I would have said the widespread acceptance of the Big Bang was what has driven so many people to believe in a multiverse. So, I guess this is similar to your answer in that the problem has to do with explaining infinites in what appears to be a universe with a beginning and an edge. But, I’d add infinite time to your suggestion of infinite space as the sticking point. Of course, no one really knows what happened right at the beginning of the Big Bang so people can speculate about whether it actually came from nothing or if it simply “bounced” back from a Big Crunch so that you have the universe re-set every so often. I think I remember Prigogine speculating about a possibility like this in the book I mentioned here.
I am with Geoff on this one. “Multiple universes” is a virtual oxymoron. Even if they existed, there could be no communication between them, and no possible knowledge of them or about them. If there was any such communication, they couldn’t be considered separate in the way required to meet the most basic requirement of a “universe” – namely that it be a completely closed system.
All this brane colliding theory is really positing (without evidence of course) is that our universe isn’t a “universe”.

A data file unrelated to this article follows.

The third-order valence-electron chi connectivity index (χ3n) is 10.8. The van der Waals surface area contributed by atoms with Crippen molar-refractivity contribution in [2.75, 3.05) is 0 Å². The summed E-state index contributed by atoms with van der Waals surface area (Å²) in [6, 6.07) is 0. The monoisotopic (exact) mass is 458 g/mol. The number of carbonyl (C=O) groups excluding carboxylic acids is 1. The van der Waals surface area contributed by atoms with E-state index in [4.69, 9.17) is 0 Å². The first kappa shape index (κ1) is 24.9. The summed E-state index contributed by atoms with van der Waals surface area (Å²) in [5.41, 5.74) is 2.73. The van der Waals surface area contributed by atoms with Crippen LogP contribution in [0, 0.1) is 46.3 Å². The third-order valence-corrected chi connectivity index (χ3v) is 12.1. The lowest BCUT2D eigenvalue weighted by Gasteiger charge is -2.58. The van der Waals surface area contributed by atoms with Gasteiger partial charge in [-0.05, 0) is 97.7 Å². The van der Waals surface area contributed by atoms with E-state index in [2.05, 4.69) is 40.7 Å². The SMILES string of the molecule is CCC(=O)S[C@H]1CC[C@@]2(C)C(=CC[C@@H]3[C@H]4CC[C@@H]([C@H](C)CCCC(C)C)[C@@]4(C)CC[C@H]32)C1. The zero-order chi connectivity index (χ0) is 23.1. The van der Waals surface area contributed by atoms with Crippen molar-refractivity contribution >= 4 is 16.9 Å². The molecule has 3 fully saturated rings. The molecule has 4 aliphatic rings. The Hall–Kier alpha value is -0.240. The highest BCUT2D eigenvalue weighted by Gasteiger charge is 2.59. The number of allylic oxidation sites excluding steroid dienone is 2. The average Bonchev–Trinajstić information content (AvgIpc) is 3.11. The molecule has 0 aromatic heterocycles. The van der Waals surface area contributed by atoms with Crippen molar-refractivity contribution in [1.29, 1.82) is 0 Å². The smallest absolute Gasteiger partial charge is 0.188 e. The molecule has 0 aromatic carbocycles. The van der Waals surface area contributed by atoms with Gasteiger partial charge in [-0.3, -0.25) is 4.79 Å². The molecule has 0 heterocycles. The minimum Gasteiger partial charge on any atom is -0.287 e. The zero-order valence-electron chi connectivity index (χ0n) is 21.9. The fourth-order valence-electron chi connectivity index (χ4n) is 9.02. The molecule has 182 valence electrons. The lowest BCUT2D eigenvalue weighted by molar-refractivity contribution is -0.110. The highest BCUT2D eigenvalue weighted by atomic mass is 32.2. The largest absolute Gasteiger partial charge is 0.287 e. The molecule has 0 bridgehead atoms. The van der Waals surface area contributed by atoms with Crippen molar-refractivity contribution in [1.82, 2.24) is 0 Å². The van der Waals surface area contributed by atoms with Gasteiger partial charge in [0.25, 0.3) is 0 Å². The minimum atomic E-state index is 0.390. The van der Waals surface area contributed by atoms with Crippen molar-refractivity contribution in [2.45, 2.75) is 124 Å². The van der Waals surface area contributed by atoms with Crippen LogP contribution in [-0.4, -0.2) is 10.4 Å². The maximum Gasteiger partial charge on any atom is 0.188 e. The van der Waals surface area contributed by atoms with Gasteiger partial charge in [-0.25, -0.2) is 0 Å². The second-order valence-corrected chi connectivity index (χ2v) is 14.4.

Mark – it’s the issue of historic reference vs. history meaning. The historic reference is to the finite entity we measure in physics. What is beyond that is called a multiverse. Yet in the strict definition of universe all that is done is expand what is included in the universe. But sense universe already had that reference folks simply coined a new word.
Clark, if the universe represents an infinite amount of space, father than a finite subset of space which has an edge, then there is no theological need for a multiverse. It is just as (if not more so)probable that “the observable universe”, is surrounded by an infinite amount of space in all directions as it is that is is some sort of bubble where you go so far that you bounce of the edge.
Matt W (#19), On a strict definition of universe there is no such thing as being confined therein. Confinement requires the logical possibility of escape. Wherever you go, there you are – part of the universe, and inside it.
Clark (#23), I think you are assuming space is non-Euclidean, which isn’t a completely closed issue as I understand it.
I can’t tell if we are on the same page about the basic points of the relevant scientific theory. I’ll pontificate for a moment and then you can tell me if we agree about the science or if I’m wrong or whatever.
The big bang theory as commonly accepted says that at some particular point in time the universe was created from nothing. Time did not exist before the big bang, time was created in the big bang. Likewise, space itself did not previously exist before the big bang. When we talk about the universe expanding, this does not refer to lots of matter exploding outward into infinite space. The space itself is what is expanding. People often suggest that we think of space as a surface being stretched out, like a balloon being blown up.